Exhibition: ‘Deconstructing Patterns’, art and science in conversation
Biomedical researchers at the Francis Crick Institute in London have collaborated with various artists across disciplines to curate Deconstructing Patterns. This exhibition takes inspiration from the microscopic patterns that the researchers at the Francis Crick Institute study every day. These patterns are a minute, only visible with powerful technological tools, and they are also incredibly dynamic, as the cellular and molecular elements fundamental to all living organisms never cease to move and change. Bryony Benge-Abbott, the exhibition’s curator, told us: “We find patterns all around us, and most people are fascinated by or appreciate the aesthetics of living and non-living patterns. But how often do we think about the intricate patterns that develop inside our bodies throughout our lifetime?”
Deconstructing Patterns will open its doors to the public on 1st February 2018 at the Francis Crick Institute (London). It will provide visitors with the opportunity to “step inside the genome, explore the mysteries of metamorphosis and watch cells break symmetry”, it is also a “fantastic opportunity for the Crick to engage visitors in discussions about their own biology, delving into a world of minute, dynamic patterns that are fundamental to human development”, Benge-Abbott explained.
The exhibition is divided into three “zones”. Each zone consists of a unique artwork exploring a specific developmental pattern and offers an alternative way of visualising and learning about them. Infinite Instructions is the first zone and consists of a poetry and soundscape piece by the poet Sarah Howe and sound artist Chu-Li Shewring. Patterns amongst huge genomic data sets are what provides the inspiration for this first immersive installation. Transforming Connections is the second zone, created by the visual artist Helen Pynor. By using light, photography and sculpture, Pynor creatively studies the movement of patterns during the metamorphosis of the fruit fly Drosophila melanogaster. The last zone is Breaking Symmetry, which consists of a film created by the young filmmaking group KaleiKo. The film is a metaphor for the research carried out by The Polarity and Networks Laboratory and explores the asymmetrical patterns that can be found in the nematode Caenorhabditis Elegans.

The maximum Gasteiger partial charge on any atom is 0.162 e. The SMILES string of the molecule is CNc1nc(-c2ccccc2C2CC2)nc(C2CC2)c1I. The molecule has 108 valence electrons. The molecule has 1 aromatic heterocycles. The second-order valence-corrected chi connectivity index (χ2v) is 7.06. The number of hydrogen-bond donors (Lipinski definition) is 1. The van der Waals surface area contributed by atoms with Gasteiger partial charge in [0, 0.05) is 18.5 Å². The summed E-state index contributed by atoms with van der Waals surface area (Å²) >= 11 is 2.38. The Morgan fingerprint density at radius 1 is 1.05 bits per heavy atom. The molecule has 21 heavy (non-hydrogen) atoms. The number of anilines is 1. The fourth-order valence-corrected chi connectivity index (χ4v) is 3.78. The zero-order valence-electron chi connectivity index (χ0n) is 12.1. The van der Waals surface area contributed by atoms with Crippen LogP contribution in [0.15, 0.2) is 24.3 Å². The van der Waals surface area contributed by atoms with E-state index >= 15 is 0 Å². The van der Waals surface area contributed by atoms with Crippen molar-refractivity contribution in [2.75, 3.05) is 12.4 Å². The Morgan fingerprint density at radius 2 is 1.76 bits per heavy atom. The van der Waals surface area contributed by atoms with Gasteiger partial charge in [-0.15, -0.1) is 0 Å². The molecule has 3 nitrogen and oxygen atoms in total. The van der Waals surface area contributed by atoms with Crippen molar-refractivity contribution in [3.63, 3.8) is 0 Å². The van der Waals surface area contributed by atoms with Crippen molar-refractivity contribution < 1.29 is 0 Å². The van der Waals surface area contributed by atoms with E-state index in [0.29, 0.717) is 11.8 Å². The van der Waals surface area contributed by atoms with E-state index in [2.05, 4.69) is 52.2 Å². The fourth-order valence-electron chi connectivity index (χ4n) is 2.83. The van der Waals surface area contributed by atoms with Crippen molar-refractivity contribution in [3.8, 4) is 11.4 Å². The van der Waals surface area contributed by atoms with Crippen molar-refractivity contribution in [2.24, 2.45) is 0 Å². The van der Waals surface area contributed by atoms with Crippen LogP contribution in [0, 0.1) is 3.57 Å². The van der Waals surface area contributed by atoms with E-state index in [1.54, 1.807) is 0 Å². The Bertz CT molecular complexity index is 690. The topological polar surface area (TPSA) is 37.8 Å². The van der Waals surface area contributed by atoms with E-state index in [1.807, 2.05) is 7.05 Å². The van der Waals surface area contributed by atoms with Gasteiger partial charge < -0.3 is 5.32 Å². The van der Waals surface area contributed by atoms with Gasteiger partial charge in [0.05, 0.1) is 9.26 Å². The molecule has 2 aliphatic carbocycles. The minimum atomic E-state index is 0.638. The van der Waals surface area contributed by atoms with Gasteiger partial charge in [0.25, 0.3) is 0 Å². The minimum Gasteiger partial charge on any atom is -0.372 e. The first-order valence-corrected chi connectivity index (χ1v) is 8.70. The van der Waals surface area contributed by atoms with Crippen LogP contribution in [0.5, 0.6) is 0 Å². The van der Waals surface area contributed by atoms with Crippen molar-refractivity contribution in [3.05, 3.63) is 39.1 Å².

As well as making the leading-edge research carried out at the Crick more accessible to the public, Deconstructing Patterns aims to clarify the role that patterns play in the development of living organisms but with very different approaches. ‘The resulting commissions offer alternative routes into the science, using metaphors, sound, sculpture and film to immerse visitors in the shape, form and intricacies of three very different patterns’, Benge-Abbott told us. By studying these patterns, both scientist and artists manage to find order within chaos and help us make sense of the natural world.
Text by CLOT Magazine (Twitter @clotmagazine)